2. Double-click the Services MMC Snap-in.
    3. Right-click SNMP Service and select Properties.
    4. Click the General tab.
    5. Ensure that the Startup Type is set to Automatic.
    6. Click the Traps tab.
    7. In the tab window, enter the Community Name to use.
      2.gif
    8. In the Trap destinations box, add the IP Address of the ipMonitor installation.
    9. Click OK.

Configure the ipMonitor host

Disable the SNMP Trap Service on the ipMonitor host machine. Otherwise, it will interfere with the SNMP Trap Monitor.

If the SNMP component was not installed on the ipMonitor host, the SNMP Trap Service will not be listed. In that case, proceed to the next section.

  1. Click Start / Control Panel / Administrative Tools.
  2. Double-click Services MMC Snap-in.
  3. Select the SNMP Trap Service.
  4. Click the Action drop-down menu and select Properties.
  5. Stop the service (if running).
  6. Set the Startup Type to Disabled.
  7. Click Apply, and then click OK.
  8. Close the Services window.

 Verify that ipMonitor is configured to listen to incoming traps

  1. Click Start / Program Files / SolarWinds ipMonitor.
  2. Double-click Configure ipMonitor.
  3. Select Communications > Web Server Ports.
  4. Configure the SNMP Trap Listener settings.
    3.png
    1. In the SNMP Trap Listener box, enter the SNMP listening IP address.
      Entering 0.0.0.0 will have the ipMonitor installation listen for incoming traps on all IP Addresses bound to the system.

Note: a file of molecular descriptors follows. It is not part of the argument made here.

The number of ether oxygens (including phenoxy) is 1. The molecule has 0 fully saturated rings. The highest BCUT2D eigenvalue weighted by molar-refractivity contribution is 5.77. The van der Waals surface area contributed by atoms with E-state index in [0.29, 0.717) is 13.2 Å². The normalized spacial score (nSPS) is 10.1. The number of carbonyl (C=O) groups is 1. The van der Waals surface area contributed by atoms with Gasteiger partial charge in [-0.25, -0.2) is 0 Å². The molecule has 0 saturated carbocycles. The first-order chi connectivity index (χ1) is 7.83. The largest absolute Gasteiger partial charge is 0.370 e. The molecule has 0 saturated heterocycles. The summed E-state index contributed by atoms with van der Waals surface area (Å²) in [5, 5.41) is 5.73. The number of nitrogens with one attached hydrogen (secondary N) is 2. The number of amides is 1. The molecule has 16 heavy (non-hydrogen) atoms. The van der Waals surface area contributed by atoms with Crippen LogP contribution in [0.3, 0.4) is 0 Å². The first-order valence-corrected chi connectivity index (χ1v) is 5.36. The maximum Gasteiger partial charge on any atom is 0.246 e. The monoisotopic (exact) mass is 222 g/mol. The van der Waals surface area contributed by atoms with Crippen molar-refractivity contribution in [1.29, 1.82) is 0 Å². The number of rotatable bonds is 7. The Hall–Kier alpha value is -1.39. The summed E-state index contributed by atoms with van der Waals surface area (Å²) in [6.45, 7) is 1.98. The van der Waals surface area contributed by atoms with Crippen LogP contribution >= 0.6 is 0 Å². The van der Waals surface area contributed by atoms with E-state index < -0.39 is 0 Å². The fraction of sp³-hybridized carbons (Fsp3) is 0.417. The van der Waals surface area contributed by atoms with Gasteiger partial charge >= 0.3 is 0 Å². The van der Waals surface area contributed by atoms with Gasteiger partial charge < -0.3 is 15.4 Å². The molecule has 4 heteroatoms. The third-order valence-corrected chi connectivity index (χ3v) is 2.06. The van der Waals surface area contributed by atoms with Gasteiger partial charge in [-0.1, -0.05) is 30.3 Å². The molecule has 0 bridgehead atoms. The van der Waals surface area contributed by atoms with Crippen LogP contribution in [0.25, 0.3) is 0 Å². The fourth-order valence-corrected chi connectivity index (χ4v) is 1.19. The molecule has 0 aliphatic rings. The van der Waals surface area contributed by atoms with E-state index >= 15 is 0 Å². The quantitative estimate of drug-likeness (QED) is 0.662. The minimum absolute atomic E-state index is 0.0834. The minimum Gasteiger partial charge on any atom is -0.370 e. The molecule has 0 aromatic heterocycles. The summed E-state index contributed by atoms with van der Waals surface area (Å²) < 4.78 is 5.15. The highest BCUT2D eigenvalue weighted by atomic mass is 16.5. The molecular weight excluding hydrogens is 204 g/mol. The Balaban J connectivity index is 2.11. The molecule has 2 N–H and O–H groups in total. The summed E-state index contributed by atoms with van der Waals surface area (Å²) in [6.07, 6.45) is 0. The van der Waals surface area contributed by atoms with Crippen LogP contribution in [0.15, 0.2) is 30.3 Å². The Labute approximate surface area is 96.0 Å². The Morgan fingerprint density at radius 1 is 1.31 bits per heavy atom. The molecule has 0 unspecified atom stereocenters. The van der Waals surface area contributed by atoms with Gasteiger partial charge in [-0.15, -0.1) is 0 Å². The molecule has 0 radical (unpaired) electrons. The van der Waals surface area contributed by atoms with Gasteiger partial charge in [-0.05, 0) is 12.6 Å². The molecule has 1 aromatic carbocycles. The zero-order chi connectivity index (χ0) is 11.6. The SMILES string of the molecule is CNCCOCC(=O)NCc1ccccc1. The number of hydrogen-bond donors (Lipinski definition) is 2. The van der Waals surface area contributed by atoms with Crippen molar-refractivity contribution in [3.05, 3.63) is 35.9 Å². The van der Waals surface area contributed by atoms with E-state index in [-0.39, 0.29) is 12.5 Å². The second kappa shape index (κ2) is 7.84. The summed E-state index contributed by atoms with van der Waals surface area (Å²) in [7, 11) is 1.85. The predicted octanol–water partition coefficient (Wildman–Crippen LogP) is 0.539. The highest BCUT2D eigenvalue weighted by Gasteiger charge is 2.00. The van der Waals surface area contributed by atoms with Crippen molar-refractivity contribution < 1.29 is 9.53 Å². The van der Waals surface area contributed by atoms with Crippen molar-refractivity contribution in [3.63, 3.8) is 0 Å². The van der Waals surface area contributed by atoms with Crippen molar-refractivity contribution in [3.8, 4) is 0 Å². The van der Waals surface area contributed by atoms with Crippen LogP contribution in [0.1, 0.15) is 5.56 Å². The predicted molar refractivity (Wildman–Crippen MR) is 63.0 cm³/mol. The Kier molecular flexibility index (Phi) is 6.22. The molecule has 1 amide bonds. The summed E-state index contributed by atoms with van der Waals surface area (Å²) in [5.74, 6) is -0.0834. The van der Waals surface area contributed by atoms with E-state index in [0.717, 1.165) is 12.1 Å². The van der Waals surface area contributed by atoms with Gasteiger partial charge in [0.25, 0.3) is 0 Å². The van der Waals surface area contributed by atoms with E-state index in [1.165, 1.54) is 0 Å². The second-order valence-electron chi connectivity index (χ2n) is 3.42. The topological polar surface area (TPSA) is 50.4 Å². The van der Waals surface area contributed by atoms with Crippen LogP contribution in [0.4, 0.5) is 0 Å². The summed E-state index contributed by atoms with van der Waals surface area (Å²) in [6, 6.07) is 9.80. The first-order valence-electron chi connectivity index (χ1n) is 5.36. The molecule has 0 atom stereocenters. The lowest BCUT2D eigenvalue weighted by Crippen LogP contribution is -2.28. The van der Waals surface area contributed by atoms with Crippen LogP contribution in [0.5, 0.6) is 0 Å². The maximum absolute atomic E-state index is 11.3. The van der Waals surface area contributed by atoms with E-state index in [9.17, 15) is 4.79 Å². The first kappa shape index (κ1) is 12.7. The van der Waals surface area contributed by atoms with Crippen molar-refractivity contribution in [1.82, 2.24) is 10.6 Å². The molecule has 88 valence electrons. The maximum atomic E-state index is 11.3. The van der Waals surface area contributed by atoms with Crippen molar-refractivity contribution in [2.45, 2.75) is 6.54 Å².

2. In the Port (UDP) field, enter the listening.
      The default SNMP Listening Port number is 162.
    3. Check the Enabled checkbox.

Configure the Evntwin.exe Windows Utility on the remote server

Beginning with Windows 2000, Windows Operating Systems now include the Eventwin.exe utility. This utility allows you to configure the remote system to forward specific event(s) to another system using an SNMP trap. Since Eventwin.exe is a graphical tool that connects to the Event viewer, it's easy to select which event(s) should be forwarded to ipMonitor. 

This section describes how you can use the Evntwin.exe utility to monitor specific security events on a remote system. This section will refer to the following events:

  • Event ID: 529 | Type: Failure | Audit Description: Logon Failure | Reason: Unknown user name or bad password
  • Event ID: 533 | Type: Failure | Audit Description: Logon Failure | Reason: User not allowed to logon at this computer

The Evntwin.exe can only send traps for security events visible in the system's Security log. To log security events, the Audit policy must be activated on the system:

  1. Open a Run box and execute:
    evntwin.exe
  2. In the Configuration type box, select Custom.
    4.gif
  1. Click Edit.
  2. In the Event sources pane, maximize Security and select the Security folder.
    5.gif
  3. In the Events pane, select the Event ID you want to monitor, and then click Add.
  4. Click Settings.
  5. View and configure the general settings for the traps to be sent.